The next morning, Sunday, a courier of McCall’s bearing orders toGeneral Meade to examine the roads leading to Leesburg was captured,and from this prisoner General Evans learned the position and purposeof the enemy at Dranesville. Heavy cannonading had been going onduring the night from batteries on the Maryland hills, which continuedthroughout the day, Sunday, and General Stone developed his purpose tomake the very movement indicated in Beauregard’s dispatch, in doingwhich he sent Gen. W. A. Gorman’s brigade of infantry, having cavalryand artillery in support, over the river at Edward’s Ferry, making reconnaissancetoward Leesburg.
This party did not long delay in Virginia, but returned to Headquartersby 10 o’clock p.m., reporting that they had proceeded unmolestedto within one mile of Leesburg, discovering a camp of aboutthirty tents in the edge of a woods, approaching it within 25 rods unchallenged.
General Stone now had all necessary information on which to basehis brilliant strategy of holding Evans quiet in front of Edward’s Ferrywith Gorman’s threatening force, while Colonel Baker made his brigadecrossing at the island above, turning the Confederate left, forcing Evansto quick retreat to save his communications, while Gorman by a rapidadvance would cut him off. Well planned, certainly, but Evans had beentaking lessons.
Upon receipt of the report of his scouts General Stone orderedColonel Devens, with four companies of his regiment, Fifteenth Massachusetts,to cross at the island and destroy the camp found by CaptainPhiebrick, which order he proceeded to execute, but found the supposedtents an illusion, the scouts having been deceived by a line of trees, theopening through which presenting, in an uncertain light, somewhat theappearance of tents.
At 7 o’clock in the morning—the 21st—these enterprising gentlemen10discovered Capt. W. L. Duff’s company (K, Seventeenth Mississippi) offorty men, who had been picketing the river about Smart’s Mill, andarranged for their capture by putting Captain Phiebrick’s company atthem in front, while two other companies were sent to outflank themand cut them off, but Duff and his men disregarded the “cut off.” Theysimply dropped on one knee, and when the enemy came, near enough(all the time answering Captain Duff’s challenge, “Who are you?” withthe reply, “Friends”), fired a staggering volley into Deven’s three hundred,causing them also to disregard the “cut off” and retire to a betterposition, which they maintained for about twenty minutes, when theyretreated to the thicket of woods on the right of the Jackson house.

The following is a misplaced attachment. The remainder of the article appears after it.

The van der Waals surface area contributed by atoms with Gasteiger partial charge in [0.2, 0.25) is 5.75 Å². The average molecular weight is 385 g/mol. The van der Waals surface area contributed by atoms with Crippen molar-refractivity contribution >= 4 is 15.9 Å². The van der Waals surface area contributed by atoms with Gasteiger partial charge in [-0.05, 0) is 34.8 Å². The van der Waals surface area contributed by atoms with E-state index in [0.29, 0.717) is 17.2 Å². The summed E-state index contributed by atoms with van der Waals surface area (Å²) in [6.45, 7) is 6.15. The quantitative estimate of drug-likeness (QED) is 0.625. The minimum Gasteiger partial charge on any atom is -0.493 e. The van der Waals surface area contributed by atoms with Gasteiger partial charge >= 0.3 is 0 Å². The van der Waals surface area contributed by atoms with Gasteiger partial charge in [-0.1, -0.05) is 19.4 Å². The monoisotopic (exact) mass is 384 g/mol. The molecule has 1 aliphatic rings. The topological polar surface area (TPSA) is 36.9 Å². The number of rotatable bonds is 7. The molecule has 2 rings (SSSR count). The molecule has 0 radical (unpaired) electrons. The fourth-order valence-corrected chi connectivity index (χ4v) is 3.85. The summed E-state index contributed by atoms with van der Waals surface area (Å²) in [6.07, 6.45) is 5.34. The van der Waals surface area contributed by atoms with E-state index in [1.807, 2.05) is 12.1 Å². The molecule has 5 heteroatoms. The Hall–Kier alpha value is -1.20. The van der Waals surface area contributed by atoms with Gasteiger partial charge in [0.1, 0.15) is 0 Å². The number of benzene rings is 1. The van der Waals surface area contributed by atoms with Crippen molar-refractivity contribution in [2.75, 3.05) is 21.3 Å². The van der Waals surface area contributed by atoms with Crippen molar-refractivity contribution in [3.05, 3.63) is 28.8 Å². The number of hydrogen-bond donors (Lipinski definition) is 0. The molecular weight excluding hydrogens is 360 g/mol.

Colonel Devens in his report says Captain Duff’s men at his firstadvance retreated to a corn-field and got into a ditch or trench—anotherillusion caused by their kneeling to take aim. Captain Duff reported hisloss as one man seriously and two slightly wounded, capturing threewounded prisoners and fourteen or fifteen stands of arms, while ColonelDevens says he lost one killed, nine wounded, and two missing.
General Evans now sent Lieutenant-Colonel Jenifer with four companiesof infantry, two from the Eighteenth and one each from theSeventeenth and Thirteenth Mississippi Regiments, and three companiesof cavalry, Captain W. B. Ball, W. W. Mead, and Lieutenant Morehead,to support Captain Duff, making in all a force of 320 men on the battleground,while Colonel Devens reports his force strengthened to 753; andabout 11 o’clock he again advanced, but was met in strong contentionby Jenifer’s people for about an hour, when the Federals retired; andnow was their best time to recross the river, for Hunton with his EighthVirginia (except Wampler’s company, left at the burnt bridge to lookout for McCall) was coming at a double-quick with 375 more people inbad temper.
But General Stone had not completed the development of his plan,and he again reinforced to 1,700—by the Twentieth Massachusetts, 340;Forty-second New York (Tammany), 360; First California (Colonel Baker’sown) 600, with two howitzers and one 6-pounder rifle gun. Thislooks by the figures given in official records like